And you may call me the Big Bad Wolf, now my only reputation. But I was no child-molester though you'll agree she was pretty.

And the huntsman: Was I sleeping while he snipped my thick black fur and filled me with garbage and stones? I ran with that weight and fell down, simply so children could laugh at the noise of the stones cutting through my belly, at the garbage spilling out with a perfect sense of timing, just when the tale should have come to an end.

Sunday, February 10, 2013

Crankie Young People

A "crankie" is an old-timey American art form in which an evolving panoramic scene is rolled up inside a box, then hand-cranked so that it scrolls across a viewing screen. Often presented with music or spoken story-telling, a crankie is an inexpensive and often highly personal way of creating a kind of primitive animation for an intimate audience.

On Valentine's Day, Seattle is playing host to her first ever Crankie Festival. Produced with the help of the Carter Family Marionettes, a half dozen musicians, story tellers and puppeteers will showcase their scrolling stories for a single night. At the Northwest Puppet Center, 9123 15th Ave NE, Seattle on Thursday, Feb 14th. Tickets are just $15 and available right here.

Here's an exceptionally pretty example of the art form, by puppeteer Katherine Fahey.

Saturday, February 9, 2013

We Buy White Albums

Rutherford Chang's new store is open for business. The store stocks exactly one thing: copies of the Beatles' White Album. Chang has so far collected over 650 first-pressings of the iconic records, an edition which runs in excess of 3 million. He aims to amass as many copies as possible, in the process creating an archive, listening library, and anti-store to house and grow his collection. Rather than selling the albums, he will buy more from anyone willing to part with an original pressing in any condition.

"Shoppers" are invited to browse the collection and listen to the records. In the process, Chang will digitally record every scratched and warped album, and will document each gatefold cover and disc label, which are weathered and worn, often carrying marks or writing from previous owners. Chang's project aims to celebrate this beautiful technology skating on the edge of extinction. More info, including details on selling your copy, over here. And check out some photos of the shop, which actually exists, over here.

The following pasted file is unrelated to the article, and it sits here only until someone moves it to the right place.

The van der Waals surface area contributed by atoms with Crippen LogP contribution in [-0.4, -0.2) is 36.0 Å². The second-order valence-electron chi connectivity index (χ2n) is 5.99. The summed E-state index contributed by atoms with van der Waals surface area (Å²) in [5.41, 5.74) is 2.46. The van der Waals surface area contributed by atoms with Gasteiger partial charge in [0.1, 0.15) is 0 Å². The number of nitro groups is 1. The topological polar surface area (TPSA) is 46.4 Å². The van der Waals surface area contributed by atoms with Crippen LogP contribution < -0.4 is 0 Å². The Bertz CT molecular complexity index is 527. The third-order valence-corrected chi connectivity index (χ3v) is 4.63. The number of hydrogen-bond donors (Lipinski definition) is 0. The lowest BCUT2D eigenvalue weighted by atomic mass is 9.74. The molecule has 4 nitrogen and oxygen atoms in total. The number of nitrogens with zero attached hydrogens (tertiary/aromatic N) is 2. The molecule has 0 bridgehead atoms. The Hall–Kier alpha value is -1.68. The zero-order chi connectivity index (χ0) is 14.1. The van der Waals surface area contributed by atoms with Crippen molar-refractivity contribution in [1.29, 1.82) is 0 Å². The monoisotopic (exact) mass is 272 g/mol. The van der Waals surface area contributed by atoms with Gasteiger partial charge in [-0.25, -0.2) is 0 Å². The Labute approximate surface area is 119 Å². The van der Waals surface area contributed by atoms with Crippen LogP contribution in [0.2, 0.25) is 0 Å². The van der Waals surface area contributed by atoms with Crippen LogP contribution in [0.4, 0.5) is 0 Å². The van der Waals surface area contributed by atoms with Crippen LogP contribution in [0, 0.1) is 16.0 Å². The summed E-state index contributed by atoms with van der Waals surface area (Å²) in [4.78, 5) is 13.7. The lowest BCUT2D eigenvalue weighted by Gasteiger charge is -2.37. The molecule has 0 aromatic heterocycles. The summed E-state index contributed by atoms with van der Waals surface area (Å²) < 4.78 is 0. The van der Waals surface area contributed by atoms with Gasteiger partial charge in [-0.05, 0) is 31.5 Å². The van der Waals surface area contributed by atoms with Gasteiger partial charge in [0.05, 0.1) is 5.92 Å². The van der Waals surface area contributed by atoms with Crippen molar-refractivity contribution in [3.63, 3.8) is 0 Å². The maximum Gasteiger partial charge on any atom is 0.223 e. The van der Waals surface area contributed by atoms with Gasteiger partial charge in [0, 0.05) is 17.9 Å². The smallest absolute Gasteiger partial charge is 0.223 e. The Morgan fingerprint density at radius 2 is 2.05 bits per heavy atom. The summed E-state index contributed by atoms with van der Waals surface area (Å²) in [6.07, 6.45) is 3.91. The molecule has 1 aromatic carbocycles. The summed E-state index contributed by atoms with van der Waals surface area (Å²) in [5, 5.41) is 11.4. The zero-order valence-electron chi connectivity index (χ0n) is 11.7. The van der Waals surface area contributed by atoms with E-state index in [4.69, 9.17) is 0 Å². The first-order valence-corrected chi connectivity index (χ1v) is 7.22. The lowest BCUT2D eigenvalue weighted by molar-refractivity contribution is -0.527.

Thursday, February 7, 2013

Chamber Music

Seattle's Frye Art Museum is unveiling a new and extremely local exhibit this Friday night. Titled "Chamber Music," The Frye has commissioned thirty-six Seattle artists to create new work based on James Joyce’s volume of poetry of the same name.

The list of artists involved is long and impressive and includes Byron Au Yong, Jaq Chartier, Klara Glosova, Greg Lundgren, NKO, DK Pan, Sierra Stinson and many many more.

In addition to the thirty-six new works, the exhibition includes a library archiving the artists' many works alone and as part of groups, with documents and ephemera from such watershed projects as and/or, 911 Media Arts Center, and CoCA, as well as more recent initiatives toward community-building like NEPO House, Free Sheep Foundation, and The New Mystics.

The opening ceremony, complete with music, drinks and lots to talk about is on this Friday, February 8th, from 6:30 to 9.

Wednesday, February 6, 2013

Pierre Étaix

Pierre Étaix, now 83, was a French clown, magician, illustrator and cabaret artist whose films are rumoured to be among the most perfect physical comedies ever created, mentioned in the same breath as those of Charlie Chaplin and Jacques Tati’s. Sadly, his cinematic legacy had been caught up in copyright battles for forty years, and never re-released in any form since the early 1960's. Finally released due to an international petition that collected 56,000 signatures, including those of Jean-Luc Godard, David Lynch and Woody Allen, Pierre Étaix’s films are finally being shown in a long overdue retrospective.

Starting TONIGHT and running for 2 weeks, the Northwest Film Forum is projecting 5 new or lovingly restored prints of this master's seminal work. Tickets and more information right here.

Tuesday, February 5, 2013

Bob Gasoi